Crime authors spill their guts about writing...
This week: Tom Bale
Tell us about yourself.
How do you go about plotting your book?
I live in Brighton with my wife and family. I’ve been a full time writer for a few years now, and before that I had a variety of jobs as well as a spell as a househusband with very young children. Writing was in my blood from an early age, and after years of collecting rejection slips I had my first novel, SINS OF THE FATHER, published in 2006. With my next book, SKIN AND BONES, I acquired a pseudonym and signed a deal that enabled me to write full time.
My approach varies from book to book, depending on the complexity of the story, as well as the length of the gestation period. If I’ve been contemplating an idea for months or even years, I’ll probably have built up a fairly thick sheaf of notes, with character bios and so on. At other times I’ve launched into a book only a couple of weeks after the initial inspiration, and in that case I’ll just get to work and wing it. I know that detailed planning makes sense, but whenever I sit down to plot out a story, I find the individual scenes start coming to life, and before I know it I’m writing the book rather than planning it!
Where do you most like to do your writing?
When I’m writing the first draft I prefer to work in a café, which I think is a consequence of my days as a project manager, when I’d often be focusing on a report in the middle of a busy office with phones ringing and people talking all around me. As a result, I’m pretty good at shutting out the hubbub, whereas sit me in an empty room and I start looking for distractions. For the rewriting process, which is often much more intense, I prefer to be in my study, working on a large screen so I can easily navigate my way round the document.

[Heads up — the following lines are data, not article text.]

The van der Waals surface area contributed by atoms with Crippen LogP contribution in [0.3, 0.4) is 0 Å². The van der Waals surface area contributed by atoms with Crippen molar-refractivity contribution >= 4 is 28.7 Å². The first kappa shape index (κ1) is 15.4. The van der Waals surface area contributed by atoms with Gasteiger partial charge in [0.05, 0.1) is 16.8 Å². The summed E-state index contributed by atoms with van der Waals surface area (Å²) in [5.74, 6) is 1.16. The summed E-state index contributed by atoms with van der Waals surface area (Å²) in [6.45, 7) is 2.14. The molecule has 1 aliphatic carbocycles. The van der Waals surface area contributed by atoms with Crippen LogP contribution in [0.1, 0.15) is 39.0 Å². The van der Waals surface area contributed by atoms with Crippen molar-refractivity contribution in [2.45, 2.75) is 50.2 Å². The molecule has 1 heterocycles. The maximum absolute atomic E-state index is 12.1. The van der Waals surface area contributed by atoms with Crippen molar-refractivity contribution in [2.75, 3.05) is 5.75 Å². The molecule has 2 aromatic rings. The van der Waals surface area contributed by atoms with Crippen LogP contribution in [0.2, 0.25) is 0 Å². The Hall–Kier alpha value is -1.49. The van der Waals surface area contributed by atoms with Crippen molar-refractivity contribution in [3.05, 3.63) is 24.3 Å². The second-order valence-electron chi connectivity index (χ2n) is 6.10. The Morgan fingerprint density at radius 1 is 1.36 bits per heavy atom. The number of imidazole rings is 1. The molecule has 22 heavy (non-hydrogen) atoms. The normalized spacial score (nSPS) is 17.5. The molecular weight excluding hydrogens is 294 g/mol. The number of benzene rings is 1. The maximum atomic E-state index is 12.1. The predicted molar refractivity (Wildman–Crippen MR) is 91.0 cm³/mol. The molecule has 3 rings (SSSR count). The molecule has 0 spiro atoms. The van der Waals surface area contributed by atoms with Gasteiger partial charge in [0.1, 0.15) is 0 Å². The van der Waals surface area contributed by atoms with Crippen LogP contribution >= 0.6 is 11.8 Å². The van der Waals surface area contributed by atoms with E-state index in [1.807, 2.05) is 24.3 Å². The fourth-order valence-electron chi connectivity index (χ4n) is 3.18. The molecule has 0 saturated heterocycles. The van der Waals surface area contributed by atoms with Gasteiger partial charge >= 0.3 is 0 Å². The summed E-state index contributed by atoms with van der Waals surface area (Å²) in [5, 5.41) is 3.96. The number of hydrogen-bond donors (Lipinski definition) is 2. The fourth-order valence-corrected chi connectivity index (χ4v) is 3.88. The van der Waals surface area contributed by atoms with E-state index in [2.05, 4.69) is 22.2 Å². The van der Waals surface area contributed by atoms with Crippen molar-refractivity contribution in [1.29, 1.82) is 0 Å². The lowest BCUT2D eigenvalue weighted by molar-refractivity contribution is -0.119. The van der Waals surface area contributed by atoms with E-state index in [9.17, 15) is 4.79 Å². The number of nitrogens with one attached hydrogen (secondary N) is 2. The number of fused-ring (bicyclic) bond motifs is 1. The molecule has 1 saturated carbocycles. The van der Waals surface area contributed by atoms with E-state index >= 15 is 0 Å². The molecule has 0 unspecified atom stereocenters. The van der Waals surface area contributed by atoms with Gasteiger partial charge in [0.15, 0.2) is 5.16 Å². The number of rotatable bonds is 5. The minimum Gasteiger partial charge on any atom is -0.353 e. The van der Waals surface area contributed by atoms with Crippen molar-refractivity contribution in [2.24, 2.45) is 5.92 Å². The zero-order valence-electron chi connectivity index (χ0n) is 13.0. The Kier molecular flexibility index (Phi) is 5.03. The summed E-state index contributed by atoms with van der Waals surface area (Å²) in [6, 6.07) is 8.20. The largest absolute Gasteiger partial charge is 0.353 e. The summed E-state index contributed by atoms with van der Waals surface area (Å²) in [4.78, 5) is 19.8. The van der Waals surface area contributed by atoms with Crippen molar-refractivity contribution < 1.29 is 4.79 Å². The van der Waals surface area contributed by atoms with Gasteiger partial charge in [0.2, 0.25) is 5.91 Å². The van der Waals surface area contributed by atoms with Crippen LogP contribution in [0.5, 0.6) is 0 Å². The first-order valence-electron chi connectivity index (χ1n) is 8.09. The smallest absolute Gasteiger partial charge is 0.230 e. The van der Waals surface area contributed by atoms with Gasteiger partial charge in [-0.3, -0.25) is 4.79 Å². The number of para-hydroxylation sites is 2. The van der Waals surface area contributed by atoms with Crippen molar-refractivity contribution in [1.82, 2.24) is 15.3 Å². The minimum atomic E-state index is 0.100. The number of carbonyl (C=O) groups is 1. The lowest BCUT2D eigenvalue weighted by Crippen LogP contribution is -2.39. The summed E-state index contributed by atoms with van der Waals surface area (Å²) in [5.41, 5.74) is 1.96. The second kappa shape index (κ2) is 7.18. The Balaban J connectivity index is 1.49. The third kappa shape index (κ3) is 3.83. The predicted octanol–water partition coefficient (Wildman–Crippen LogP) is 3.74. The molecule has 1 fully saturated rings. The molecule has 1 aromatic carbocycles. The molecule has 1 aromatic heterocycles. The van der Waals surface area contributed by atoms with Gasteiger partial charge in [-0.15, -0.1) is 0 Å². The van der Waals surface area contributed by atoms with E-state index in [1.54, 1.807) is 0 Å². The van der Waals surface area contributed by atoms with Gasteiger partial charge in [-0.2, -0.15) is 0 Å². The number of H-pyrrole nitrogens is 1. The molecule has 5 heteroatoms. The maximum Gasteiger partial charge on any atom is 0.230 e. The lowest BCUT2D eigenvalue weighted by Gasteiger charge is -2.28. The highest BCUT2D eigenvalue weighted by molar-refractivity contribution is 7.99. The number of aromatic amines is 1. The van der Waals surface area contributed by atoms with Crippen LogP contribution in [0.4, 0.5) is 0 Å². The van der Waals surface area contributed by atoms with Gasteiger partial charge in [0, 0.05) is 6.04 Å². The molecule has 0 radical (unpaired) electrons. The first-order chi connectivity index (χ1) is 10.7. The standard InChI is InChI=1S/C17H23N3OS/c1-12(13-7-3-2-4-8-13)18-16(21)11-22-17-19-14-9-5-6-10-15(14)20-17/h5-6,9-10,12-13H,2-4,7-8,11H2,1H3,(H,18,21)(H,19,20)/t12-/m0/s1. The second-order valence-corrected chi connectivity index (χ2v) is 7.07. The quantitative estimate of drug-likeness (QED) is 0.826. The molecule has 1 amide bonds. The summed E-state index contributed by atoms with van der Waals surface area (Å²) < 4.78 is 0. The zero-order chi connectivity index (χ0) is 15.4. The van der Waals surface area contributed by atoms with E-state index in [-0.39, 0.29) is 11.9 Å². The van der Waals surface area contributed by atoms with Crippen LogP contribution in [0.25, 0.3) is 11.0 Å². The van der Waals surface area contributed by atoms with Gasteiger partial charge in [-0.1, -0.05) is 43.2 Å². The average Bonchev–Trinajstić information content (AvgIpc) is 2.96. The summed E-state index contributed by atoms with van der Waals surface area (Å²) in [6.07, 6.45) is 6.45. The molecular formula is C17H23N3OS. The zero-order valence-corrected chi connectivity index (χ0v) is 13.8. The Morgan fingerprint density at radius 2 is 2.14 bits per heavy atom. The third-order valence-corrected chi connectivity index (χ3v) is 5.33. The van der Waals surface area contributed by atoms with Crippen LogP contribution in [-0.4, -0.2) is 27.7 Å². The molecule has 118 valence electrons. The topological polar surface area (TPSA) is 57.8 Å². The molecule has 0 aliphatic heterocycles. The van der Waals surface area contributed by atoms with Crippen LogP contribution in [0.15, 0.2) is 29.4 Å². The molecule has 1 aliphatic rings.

Do you ever get writer’s block? How do you tackle it?
Over the years I’ve found it’s inevitable that you have days where every sentence is a struggle to produce. One of my fallbacks is to switch to writing pure dialogue – even if it’s for a future scene somewhere else in the book. I’ve always found dialogue the easiest part of writing, so getting the characters to talk to each other often clears the blockage. But the best way I’ve found to avoid having those problems is to visualise the day’s first scene before sitting down to write. I’ll often try to compose the opening sentence in my head, and then it seems to flow more easily once I’m at the computer.
How easy/hard was it to get your first break?
Pretty difficult, I’d have to say. I first started sending off work when I was 15, so we’re talking the early 1980s. This was a time when even photocopying was unknown outside of a large office, so I was submitting an original MS, which invariably returned in too grubby a state to send elsewhere. Gradually the rejection slips became more personalised and encouraging, but the biggest blow to my ambitions came in my thirties, when a crime novel got on to the desk of a major publisher, who then held on to it for six months before finally rejecting. At the same time I’d had some near misses with a couple of TV scripts, so I was at my absolute lowest point. Then I saw a competition held by a new small press, Crème de la Crime, who were looking for 10,000 words of a crime novel. I happened to be 10,000 words into a new novel, so I sent it in, having decided that this would be the last thing I ever submitted – and it was accepted!